Benefits, harms, and costs
- 1.Routine universal screening should not be performed for pregnant women at low risk. Serologic screening should be offered only to pregnant women considered to be at risk for primary Toxoplasma gondii infection (II-3E).
- 2.Suspected recent infection in a pregnant woman should be confirmed before intervention by having samples tested at a toxoplasmosis reference laboratory, using tests that are as accurate as possible and correctly interpreted (II-2B).
- 3.If acute infection is suspected, repeat testing should be performed within 2 to 3 weeks, and consideration given to starting therapy with spiramycin immediately, without waiting for the repeat test results (II-2B).
- 4.Amniocentesis should be offered to identify Toxoplasma gondii in the amniotic fluid by polymerase chain reaction (a) if maternal primary infection is diagnosed, (b) if serologic testing cannot confirm or exclude acute infection, or (c) in the presence of abnormal ultrasound findings (intracranial calcification, J Obstet Gynaecol Can 2013;35(1 eSuppl A):S1–S7 microcephaly, hydrocephalus, ascites, hepatosplenomegaly, or severe intrauterine growth restriction) (II-2B).
- 5.Amniocentesis should not be offered for the identification of Toxoplasma gondii infection at less than 18 weeks' gestation and should be offered no less than 4 weeks after suspected acute maternal infection to lower the occurrence of false-negative results (II-2D).
- 6.Toxoplasma gondii infection should be suspected and screening should be offered to pregnant women with ultrasound findings consistent with possible TORCH (toxoplasmosis, rubella, cytomegalovirus, herpes, and other) infection, including but not limited to intracranial calcification, microcephaly, hydrocephalus, ascites, hepatosplenomegaly, or severe intrauterine growth restriction. (II-2B)
- 7.Each case involving a pregnant woman suspected of having an acute Toxoplasma gondii infection acquired during gestation should be discussed with an expert in the management of toxoplasmosis (III-B).
- 8.If maternal infection has been confirmed but the fetus is not yet known to be infected, spiramycin should be offered for fetal prophylaxis (to prevent spread of organisms across the placenta from mother to fetus) (I-B).
- 9.A combination of pyrimethamine, sulfadiazine, and folinic acid should be offered as treatment for women in whom fetal infection has been confirmed or is highly suspected (usually by a positive amniotic fluid polymerase chain reaction) (I-B).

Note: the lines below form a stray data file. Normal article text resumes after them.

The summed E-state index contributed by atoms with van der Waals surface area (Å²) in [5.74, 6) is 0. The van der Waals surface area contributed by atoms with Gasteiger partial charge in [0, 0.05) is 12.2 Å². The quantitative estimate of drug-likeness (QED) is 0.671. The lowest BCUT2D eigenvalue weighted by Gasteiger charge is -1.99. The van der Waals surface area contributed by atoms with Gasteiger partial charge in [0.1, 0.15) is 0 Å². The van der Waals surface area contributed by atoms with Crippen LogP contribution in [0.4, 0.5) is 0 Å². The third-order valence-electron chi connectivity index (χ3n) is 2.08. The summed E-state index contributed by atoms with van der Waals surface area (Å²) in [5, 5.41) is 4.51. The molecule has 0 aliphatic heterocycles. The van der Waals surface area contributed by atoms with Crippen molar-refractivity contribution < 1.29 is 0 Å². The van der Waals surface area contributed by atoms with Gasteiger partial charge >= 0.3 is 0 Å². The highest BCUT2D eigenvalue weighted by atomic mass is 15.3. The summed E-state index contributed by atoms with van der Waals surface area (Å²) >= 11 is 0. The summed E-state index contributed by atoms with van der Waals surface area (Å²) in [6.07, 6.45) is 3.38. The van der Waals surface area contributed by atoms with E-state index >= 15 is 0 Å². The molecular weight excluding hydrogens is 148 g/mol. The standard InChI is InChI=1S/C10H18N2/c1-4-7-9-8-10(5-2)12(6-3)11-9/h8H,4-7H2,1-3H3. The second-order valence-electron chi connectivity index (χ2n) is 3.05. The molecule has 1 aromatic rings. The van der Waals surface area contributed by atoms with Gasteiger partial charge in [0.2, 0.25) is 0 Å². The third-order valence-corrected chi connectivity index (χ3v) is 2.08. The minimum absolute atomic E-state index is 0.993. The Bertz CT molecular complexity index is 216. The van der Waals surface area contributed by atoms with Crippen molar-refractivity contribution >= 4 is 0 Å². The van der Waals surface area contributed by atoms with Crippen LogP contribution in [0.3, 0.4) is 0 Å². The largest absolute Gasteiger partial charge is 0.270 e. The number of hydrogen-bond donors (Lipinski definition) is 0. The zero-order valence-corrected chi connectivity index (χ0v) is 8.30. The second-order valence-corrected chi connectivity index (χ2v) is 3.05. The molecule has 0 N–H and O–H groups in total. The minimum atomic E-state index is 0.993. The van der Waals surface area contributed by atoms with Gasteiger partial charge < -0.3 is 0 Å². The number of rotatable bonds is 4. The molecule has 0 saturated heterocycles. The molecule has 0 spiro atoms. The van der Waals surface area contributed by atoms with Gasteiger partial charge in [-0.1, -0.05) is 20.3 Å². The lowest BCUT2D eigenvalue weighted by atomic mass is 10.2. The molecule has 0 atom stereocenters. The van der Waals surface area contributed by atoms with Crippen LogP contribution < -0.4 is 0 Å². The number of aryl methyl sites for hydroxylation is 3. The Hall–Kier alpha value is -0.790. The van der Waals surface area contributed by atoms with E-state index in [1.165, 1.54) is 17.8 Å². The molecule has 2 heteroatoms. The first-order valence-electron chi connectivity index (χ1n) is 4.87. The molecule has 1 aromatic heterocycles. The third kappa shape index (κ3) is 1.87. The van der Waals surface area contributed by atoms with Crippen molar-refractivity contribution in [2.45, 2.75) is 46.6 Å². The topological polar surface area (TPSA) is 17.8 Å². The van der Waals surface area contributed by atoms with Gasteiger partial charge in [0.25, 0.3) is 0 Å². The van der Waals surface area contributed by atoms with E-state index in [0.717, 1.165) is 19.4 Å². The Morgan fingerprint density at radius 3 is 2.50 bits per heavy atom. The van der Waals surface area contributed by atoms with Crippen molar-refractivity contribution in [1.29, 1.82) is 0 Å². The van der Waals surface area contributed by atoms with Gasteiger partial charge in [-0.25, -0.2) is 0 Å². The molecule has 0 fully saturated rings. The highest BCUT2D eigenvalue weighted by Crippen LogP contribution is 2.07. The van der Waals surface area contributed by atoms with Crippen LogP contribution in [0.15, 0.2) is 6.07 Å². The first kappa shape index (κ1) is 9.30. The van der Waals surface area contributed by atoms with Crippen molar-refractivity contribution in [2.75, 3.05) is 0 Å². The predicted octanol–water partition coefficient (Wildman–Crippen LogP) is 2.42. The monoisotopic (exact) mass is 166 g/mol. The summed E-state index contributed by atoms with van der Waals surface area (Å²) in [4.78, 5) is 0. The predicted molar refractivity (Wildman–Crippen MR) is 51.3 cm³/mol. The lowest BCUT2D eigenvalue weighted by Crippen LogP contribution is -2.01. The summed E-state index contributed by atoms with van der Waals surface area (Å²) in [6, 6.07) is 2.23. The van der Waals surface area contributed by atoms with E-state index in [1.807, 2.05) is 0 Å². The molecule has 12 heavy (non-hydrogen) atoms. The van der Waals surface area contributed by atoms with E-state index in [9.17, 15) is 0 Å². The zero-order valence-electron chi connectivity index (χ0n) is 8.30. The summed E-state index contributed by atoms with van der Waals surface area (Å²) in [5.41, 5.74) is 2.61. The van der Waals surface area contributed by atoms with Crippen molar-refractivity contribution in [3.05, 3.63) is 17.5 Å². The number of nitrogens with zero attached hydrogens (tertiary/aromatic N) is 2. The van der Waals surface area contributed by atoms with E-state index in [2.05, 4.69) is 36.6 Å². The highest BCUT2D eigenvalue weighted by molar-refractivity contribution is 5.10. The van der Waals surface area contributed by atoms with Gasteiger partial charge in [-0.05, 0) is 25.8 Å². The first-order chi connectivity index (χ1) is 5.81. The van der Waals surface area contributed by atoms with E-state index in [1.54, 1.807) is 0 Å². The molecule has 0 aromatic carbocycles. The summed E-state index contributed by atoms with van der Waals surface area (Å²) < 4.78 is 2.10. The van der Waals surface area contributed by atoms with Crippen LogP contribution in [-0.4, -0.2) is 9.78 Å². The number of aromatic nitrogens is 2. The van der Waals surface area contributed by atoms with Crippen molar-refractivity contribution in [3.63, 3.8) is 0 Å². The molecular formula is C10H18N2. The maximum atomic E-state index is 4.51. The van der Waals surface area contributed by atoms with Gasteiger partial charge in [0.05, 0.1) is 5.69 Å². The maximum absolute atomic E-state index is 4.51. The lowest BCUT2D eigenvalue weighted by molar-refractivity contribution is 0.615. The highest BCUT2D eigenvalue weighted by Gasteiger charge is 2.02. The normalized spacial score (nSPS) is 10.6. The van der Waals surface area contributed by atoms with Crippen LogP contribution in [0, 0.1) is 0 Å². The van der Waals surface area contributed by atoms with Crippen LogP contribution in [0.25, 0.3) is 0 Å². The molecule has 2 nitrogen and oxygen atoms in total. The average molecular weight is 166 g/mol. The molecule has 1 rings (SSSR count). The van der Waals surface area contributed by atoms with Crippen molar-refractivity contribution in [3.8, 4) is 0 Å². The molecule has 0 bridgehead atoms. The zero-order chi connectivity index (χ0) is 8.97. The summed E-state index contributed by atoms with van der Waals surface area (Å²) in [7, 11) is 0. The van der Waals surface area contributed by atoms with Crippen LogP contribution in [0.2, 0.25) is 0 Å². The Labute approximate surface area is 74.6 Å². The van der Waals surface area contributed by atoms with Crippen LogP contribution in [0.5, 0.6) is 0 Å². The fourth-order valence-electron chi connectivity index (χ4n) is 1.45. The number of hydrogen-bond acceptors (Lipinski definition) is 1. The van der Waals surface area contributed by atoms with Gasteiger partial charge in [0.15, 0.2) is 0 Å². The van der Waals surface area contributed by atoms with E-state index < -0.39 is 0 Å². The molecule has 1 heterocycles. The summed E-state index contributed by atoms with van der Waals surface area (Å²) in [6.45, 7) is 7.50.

- 10.Anti-toxoplasma treatment in immunocompetent pregnant women with previous infection with Toxoplasma gondii should not be necessary (I-E).
- 11.Women who are immunosuppressed or HIV-positive should be offered screening because of the risk of reactivation and toxoplasmosis encephalitis (I-A).
- 12.A non-pregnant woman who has been diagnosed with an acute Toxoplasma gondii infection should be counselled to wait 6 months before attempting to become pregnant. Each case should be considered separately in consultation with an expert (III-B).
- 13.Information on prevention of Toxoplasma gondii infection in pregnancy should be made available to all women who are pregnant or planning a pregnancy (III-C).
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This document reflects emerging clinical and scientific advances on the date issued, and is subject to change. The information should not be construed as dictating an exclusive course of treatment or procedure to be followed. Local institutions can dictate amendments to these opinions. They should be well-documented if modified at the local level. None of these contents may be reproduced in any form without prior written permission of the publisher.
Women have the right and responsibility to make informed decisions about their care in partnership with their health care providers. In order to facilitate informed choice women should be provided with information and support that is evidence based, culturally appropriate and tailored to their needs. The values, beliefs and individual needs of each woman and her family should be sought and the final decision about the care and treatment options chosen by the woman should be respected.